# Irreducible polynomial does not imply separable polynomial

Let $F$ be a field. I want to find an irreducible polynomial $f(X) \in F[X]$ such that is not separable. If $Char F = 0$, it is impossible to find (all the irreducible polynomial in a field of null characteristic are separable polynomials) and I have the next statement too:

Let $F$ be a field and $f(X) \in F[X]$ an irreducible polynomial over $F$. Then $f(X)$ is a separable polynomial if and only if $f'(X) \neq 0$.

So, for instance, I have thought about a polynomial $f(X)$ in ${\mathbb{Z}}_2[X]$ such that $f'(X) = 0$ and it should work as a counterexample. For example $f(X) = X^2 + 1$, as $f'(X) = 2 X = 0$. It looks irreducible over ${\mathbb{Z}}_2[X]$, but how can I state that this polynomial is not separable? Which is the field of descomposition of $f(X)$ over $F$?

• $\mathbb{F}_2$ won't work. All finite fields (and, as you have seen yourself, all characteristic 0 fields) are perfect, meaning that all irreducible polynomials over them have distinct roots. You need an imperfect field like in mathphys' hint, i.e. you need to consider polynomials in $\mathbb{F}_p(t)[X]$. – M.G. Jun 13 '18 at 16:45
• How is ${\mathbb{F}}_p(t)[X]$ defined? – joseabp91 Jun 13 '18 at 19:35
• The coefficients of polynomials from $\mathbb{F}_p(t)[X]$ are rational functions (=fractions of polynomials) in the variable $t$ with coefficients in $\mathbb{F}_p$. – M.G. Jun 13 '18 at 20:09
• Can you define it as a set? I don't understand what you mean with ''in the variable $t$''. And I don't know what is ${\mathbb{F}}_p$. – joseabp91 Jun 13 '18 at 20:13
• $\mathbb{F}_p:=\mathbb{Z}/(p)$, you probably denote it as $\mathbb{Z}_p$, which is kinda bad notation in algebra since $\mathbb{Z}_p$ also has another meaning. Then $\mathbb{F}_p(t) = \{P/Q: P,Q\in\mathbb{F}_p[t], Q\neq 0\}$. It is a little bit odd that you don't know the notation $\mathbb{F}_p$, but are asked about irreducibility and separability of polynomials. – M.G. Jun 13 '18 at 20:28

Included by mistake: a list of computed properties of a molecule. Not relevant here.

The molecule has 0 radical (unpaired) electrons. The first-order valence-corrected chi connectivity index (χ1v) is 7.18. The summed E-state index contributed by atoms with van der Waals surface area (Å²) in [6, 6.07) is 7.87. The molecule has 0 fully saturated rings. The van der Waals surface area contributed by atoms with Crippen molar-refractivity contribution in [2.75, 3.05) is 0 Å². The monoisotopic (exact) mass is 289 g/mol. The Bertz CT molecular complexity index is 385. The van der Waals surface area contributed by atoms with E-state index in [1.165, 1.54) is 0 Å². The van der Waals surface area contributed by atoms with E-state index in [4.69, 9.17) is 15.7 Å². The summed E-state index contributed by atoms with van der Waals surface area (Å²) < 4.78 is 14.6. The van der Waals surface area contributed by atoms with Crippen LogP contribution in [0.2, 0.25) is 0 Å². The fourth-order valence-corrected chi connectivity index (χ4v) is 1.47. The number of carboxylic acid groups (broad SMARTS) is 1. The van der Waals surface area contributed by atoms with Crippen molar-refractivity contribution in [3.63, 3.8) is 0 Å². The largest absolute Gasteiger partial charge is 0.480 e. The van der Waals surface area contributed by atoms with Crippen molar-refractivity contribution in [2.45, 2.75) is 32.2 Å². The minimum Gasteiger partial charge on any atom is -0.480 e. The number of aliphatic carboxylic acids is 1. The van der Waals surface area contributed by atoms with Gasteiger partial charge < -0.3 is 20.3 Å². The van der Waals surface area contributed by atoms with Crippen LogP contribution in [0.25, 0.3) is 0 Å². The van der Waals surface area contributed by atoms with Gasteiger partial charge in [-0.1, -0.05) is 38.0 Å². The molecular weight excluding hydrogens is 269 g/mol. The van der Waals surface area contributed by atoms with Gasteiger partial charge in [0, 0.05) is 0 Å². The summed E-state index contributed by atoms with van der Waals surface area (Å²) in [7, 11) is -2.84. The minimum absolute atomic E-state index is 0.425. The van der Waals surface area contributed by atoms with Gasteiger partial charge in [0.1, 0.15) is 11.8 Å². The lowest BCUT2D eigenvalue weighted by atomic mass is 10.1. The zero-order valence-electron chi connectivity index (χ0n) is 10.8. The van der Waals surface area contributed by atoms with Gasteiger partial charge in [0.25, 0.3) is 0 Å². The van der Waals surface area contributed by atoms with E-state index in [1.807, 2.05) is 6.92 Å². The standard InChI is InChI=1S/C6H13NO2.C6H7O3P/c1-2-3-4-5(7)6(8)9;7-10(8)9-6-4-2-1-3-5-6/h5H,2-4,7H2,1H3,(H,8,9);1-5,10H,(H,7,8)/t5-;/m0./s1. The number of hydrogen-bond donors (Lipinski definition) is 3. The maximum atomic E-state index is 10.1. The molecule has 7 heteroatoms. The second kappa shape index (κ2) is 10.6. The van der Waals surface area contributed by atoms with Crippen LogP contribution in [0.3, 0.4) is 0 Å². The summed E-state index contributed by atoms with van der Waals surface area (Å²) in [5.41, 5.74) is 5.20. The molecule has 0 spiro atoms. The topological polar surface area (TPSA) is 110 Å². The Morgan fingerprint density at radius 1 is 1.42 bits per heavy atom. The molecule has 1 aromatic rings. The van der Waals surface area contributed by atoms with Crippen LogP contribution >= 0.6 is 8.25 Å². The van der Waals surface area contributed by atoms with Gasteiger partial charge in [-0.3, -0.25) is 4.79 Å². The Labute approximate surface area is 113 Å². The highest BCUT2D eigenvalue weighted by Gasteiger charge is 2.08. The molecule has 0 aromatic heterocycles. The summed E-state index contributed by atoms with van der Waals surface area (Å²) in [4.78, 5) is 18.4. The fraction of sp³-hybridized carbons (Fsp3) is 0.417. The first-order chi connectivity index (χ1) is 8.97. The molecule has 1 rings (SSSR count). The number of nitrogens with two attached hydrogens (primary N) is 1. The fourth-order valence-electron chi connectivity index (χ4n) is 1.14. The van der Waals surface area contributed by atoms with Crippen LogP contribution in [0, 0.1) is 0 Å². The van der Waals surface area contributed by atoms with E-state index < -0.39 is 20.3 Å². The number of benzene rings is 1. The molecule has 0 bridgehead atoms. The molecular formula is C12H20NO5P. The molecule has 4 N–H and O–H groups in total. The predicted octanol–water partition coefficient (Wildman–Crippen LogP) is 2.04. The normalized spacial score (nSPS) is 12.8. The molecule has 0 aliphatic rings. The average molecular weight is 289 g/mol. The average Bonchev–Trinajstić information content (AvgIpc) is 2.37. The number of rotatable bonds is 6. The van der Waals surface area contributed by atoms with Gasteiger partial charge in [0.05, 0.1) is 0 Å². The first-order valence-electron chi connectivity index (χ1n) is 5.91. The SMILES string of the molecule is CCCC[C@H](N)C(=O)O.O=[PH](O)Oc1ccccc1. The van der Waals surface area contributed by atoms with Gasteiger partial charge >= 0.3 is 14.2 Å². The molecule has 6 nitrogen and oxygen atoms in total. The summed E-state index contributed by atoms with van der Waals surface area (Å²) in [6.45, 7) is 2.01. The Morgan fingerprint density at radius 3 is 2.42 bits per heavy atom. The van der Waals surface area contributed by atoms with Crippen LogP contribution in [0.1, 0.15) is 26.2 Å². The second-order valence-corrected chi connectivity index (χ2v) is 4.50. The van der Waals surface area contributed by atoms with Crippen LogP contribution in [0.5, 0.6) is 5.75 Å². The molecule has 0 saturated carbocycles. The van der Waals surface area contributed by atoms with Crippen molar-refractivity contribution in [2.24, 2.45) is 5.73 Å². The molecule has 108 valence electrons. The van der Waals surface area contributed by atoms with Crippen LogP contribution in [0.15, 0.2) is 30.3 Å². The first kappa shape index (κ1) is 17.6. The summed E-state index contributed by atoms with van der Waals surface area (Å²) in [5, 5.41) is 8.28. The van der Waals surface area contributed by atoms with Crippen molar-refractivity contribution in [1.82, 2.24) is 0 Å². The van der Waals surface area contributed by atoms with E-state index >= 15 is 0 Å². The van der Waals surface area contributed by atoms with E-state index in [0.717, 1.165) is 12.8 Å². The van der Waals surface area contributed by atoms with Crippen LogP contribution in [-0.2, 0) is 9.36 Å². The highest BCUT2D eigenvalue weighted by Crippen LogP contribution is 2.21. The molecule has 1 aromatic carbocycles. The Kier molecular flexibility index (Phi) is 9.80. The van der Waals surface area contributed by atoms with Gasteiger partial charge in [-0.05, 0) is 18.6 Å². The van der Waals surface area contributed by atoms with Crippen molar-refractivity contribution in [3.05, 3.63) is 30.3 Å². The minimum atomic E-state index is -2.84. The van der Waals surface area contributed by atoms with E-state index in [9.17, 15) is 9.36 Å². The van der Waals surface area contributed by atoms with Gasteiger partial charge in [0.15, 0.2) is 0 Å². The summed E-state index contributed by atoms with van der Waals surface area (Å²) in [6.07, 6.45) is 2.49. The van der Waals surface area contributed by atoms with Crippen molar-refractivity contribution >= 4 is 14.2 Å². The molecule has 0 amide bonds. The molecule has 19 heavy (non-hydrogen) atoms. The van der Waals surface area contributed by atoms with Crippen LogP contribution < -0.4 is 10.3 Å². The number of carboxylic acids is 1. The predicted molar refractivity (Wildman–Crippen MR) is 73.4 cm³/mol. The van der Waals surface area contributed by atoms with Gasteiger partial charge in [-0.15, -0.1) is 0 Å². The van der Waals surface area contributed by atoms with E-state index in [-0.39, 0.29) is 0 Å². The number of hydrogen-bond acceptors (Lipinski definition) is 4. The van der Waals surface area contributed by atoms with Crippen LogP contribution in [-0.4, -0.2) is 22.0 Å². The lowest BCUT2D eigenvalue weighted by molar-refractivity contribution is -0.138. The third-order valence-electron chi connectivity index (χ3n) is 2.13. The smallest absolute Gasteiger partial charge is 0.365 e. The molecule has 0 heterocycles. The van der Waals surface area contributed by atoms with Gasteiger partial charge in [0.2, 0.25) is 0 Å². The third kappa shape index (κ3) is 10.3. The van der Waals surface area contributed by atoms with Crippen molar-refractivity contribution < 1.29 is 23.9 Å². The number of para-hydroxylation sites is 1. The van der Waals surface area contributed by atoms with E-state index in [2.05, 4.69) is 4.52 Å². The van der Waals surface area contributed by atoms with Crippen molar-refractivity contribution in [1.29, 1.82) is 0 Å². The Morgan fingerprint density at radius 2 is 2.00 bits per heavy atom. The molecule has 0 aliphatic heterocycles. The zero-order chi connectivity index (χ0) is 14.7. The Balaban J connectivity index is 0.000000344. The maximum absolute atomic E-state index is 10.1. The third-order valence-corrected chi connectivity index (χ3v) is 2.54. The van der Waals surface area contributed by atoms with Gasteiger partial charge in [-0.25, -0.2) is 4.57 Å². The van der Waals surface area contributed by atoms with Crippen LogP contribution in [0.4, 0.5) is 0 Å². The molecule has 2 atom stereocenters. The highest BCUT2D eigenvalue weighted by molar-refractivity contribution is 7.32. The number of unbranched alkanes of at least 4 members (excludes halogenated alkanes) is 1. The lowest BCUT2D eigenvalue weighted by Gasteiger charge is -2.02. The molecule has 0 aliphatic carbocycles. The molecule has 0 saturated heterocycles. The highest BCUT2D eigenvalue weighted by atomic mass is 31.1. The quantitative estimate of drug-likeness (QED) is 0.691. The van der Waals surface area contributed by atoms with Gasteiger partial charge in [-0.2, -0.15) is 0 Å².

Hint: consider the field $\Bbb{F}_p(t)$ where $p$ is prime ($\Bbb{F}_p$ is a finite field) and $t$ is a variable.

Expanding on my hint earlier, $\Bbb{F}_p(t)$ is just the finite field of $p$ elements with $t$ a variable adjoined. You're probably familiar with something like $\Bbb{R}[x]$, the real numbers with a variable $x$ adjoined. This is the ring of all polynomials with coefficients in the real numbers. $\Bbb{F}_p(t)$ is similar, but here we are also allowed to "divide" by the variable $t$. So this is not only a ring, but a field too. For the formal definition, see July's comment.

Anyhow, consider the polynomial $f(x) = x^p - t \in \Bbb{F}_p(t)[x]$. Let $\alpha$ be a root of this. Then consider $f(x) \in \Bbb{F}_p(t)(\alpha)[x]$. Since $\text{char}(\Bbb{F}_p(t)(\alpha)) = p$ prime, we have that $$f(x) = x^p - t = x^p - \alpha^p = (x-\alpha)^p.$$ It can be shown that $f$ is irreducible in $\Bbb{F}_p(t)[x]$, and so since $\alpha$ is a multiple root, we do not have separability.

• How is $\mathbb{F}_p(t)$ defined? – joseabp91 Jun 13 '18 at 18:27
• Please see my recent edit. – mathphys Jun 13 '18 at 20:39
• This is incorrect. $x^p - t^p$ is reducible in $\mathbb F_p(t)[x]$ -- it factors as $(x-t)^p$. I guess the polynomial you were looking for was $x^p-t$. – Mathmo123 Jun 13 '18 at 20:54
• Indeed, thanks. – mathphys Jun 13 '18 at 20:59
• Why do you deduce that char$({\mathbb{F}}_p(t)(\alpha)) = p$? – joseabp91 Jun 13 '18 at 21:11